Folks from Crisis Support Services joined PEERS on Friday for a screening of The S Word, a documentary exploring the lived experiences of individuals impacted by suicide. After the screening our Executive Director Nancy Salamy joined the film's director Lisa J. Klein and mental health advocate Kelechi Ubozoh (who was featured in the documentary), for a panel discussion about the impact of suicide in our community and how we can best support each other.
Thank you PEERS for hosting this wonderful event and inviting us to take part! It was powerful to see our community come together to share in mutual support and resilience and to break the stigma of silence around the topic of suicide <3The S-Word Movie Screening: PEERS Event Shines a Light on Suicide Prevention
Last Friday afternoon, PEERS, in cooperation with Crisis Support Services of Alameda County, The San Francisco Foundation, and Alameda County Behavioral Health Care Services, hosted a screening of the documentary film “The S-Word” at the New Parkway Theater in Oakland, California.
“The S-Word” chronicles an attempt survivor’s journey to connect with other people whose lives have been touched by suicide in some way. The movie centers around noted photographer Dese’rae Stage as she interviews fellow suicide survivors and shares their stories online. Other people featured in the film include activists and family-members of survivors and victims alike.
This movie addresses the silence and stigma surrounding suicide by asking viewers to engage with the issue in an unflinching and empathetic manner. Filmmaker Lisa J. Klein, who was in attendance at Friday’s event, sees the project as a instrument for challenging prevailing depictions of suicide by getting people to talk openly about their experiences.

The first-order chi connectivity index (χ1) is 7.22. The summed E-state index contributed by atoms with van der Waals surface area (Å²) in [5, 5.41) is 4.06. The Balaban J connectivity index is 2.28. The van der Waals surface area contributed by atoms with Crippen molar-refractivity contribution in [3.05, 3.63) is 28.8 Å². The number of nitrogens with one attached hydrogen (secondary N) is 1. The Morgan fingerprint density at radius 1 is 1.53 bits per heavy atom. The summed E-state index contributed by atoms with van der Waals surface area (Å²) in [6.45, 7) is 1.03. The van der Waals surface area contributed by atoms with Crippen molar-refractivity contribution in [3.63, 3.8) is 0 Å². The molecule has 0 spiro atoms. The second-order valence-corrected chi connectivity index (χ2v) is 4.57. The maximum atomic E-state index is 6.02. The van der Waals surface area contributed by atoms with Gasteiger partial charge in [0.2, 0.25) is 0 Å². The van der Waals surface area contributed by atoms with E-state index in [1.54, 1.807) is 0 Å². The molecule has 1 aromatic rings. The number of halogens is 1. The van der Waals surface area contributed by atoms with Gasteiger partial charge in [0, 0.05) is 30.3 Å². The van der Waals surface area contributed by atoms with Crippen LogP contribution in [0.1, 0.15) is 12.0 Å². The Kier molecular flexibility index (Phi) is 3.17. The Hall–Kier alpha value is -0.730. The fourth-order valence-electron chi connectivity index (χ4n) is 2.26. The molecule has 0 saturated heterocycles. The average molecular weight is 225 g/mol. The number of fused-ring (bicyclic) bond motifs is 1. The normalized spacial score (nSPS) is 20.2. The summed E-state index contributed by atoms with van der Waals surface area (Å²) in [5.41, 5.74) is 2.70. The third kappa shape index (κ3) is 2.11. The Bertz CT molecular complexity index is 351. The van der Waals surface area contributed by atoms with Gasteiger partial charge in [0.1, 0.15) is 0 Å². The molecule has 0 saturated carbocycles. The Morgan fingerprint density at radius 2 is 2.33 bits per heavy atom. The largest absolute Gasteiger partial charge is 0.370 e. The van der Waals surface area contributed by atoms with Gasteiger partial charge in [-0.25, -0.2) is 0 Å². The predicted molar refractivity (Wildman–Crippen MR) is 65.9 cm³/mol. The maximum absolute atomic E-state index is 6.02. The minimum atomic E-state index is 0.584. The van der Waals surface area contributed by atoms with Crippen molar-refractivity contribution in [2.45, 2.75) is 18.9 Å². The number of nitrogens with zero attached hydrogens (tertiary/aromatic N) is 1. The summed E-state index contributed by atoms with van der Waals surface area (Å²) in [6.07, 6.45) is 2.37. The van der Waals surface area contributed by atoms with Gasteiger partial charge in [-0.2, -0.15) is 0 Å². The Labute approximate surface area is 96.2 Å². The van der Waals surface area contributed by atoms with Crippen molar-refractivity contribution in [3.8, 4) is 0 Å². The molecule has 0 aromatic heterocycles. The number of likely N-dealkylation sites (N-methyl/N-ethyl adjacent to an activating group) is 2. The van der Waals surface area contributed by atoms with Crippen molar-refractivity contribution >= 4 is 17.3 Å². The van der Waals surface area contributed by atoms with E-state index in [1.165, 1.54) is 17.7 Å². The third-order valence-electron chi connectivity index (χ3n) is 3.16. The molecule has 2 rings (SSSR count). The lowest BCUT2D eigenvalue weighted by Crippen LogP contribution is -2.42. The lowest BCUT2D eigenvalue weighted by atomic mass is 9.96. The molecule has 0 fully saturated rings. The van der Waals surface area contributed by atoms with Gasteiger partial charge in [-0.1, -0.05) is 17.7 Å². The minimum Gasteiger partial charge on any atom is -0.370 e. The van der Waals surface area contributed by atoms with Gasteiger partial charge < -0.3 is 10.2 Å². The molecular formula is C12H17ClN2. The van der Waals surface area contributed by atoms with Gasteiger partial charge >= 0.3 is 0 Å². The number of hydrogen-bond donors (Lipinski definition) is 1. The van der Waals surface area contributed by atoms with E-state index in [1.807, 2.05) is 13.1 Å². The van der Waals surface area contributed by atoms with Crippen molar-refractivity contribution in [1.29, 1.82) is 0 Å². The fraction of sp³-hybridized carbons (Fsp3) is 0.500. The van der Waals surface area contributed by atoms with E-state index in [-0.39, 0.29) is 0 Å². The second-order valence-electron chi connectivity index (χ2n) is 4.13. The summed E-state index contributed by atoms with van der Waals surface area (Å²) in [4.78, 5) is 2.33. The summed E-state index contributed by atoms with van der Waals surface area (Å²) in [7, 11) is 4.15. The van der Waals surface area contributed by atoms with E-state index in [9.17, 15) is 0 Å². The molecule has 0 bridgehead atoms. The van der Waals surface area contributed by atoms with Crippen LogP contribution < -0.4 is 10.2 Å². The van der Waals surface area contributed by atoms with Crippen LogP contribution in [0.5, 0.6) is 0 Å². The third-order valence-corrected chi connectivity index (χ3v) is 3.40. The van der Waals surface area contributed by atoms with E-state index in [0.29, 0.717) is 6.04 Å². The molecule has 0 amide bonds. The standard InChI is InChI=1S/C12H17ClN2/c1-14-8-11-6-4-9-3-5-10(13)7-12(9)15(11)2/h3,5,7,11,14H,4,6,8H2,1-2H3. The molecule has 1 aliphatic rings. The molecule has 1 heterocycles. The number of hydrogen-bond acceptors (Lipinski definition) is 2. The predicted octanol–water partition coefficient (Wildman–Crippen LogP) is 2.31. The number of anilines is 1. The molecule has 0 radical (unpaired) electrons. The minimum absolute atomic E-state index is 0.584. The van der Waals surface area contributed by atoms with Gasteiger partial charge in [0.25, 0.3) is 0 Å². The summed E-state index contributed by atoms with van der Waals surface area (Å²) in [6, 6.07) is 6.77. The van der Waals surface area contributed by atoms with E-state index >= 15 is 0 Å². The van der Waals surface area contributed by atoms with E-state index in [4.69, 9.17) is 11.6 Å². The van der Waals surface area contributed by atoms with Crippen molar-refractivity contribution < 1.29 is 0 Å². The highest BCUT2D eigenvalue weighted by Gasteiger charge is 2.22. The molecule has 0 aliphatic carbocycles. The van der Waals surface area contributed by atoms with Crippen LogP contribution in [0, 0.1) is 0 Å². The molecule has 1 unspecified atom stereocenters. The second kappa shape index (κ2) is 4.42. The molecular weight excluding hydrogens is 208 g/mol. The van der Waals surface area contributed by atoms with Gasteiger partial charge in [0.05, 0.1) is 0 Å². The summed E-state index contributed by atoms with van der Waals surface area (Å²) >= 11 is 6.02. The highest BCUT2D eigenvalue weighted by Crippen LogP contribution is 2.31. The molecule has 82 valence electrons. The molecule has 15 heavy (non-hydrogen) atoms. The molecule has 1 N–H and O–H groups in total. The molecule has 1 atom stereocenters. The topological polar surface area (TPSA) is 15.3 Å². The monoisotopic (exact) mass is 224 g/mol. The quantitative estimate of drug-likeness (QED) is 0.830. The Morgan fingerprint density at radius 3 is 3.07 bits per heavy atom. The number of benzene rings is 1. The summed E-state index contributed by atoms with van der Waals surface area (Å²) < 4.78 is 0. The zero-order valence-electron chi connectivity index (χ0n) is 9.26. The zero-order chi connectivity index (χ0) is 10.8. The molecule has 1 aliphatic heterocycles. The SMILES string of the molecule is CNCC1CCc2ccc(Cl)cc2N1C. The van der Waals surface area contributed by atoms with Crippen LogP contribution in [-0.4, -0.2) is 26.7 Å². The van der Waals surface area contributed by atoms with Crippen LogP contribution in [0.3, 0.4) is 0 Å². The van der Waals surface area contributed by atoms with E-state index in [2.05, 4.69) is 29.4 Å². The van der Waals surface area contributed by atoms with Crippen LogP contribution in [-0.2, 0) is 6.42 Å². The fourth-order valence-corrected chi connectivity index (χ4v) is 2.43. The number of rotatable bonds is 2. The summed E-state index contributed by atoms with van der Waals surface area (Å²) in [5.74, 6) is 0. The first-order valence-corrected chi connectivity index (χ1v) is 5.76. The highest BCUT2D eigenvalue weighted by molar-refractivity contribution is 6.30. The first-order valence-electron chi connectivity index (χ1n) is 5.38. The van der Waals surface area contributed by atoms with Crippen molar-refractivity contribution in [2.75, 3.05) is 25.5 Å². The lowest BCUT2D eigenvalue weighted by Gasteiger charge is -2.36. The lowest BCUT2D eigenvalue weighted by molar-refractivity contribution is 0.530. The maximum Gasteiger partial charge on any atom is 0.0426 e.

Former PEERS employee, and mental health advocate, Kelechi Ubozoh, who is featured in the movie, also attended last week’s screening. At a question and answer session after the end of the film, Kelechi shared that the topic of suicide is especially taboo in the African American community. Kelechi hopes that by sharing her story, she can encourage more people of color to reach out for support, because suicide does not discriminate.
Altogether, “The S Word” suggests that the best way to address to life’s most difficult and distressing moments is through openness, interpersonal connection, and honesty. What the movie demonstrates -- through the way that each individual story weaves together into a greater whole -- is that even unthinkable tragedy can foster community and belonging in unexpected ways.
PEERS wants to thank everyone who attended the movie last week, especially Lisa J. Klein, Kelechi Ubozoh, Nancy Salamy, Leah Harris, and all the support specialists from Crisis Support Services. We are extremely grateful for all our participants and the larger Bay Area community. ... See MoreSee Less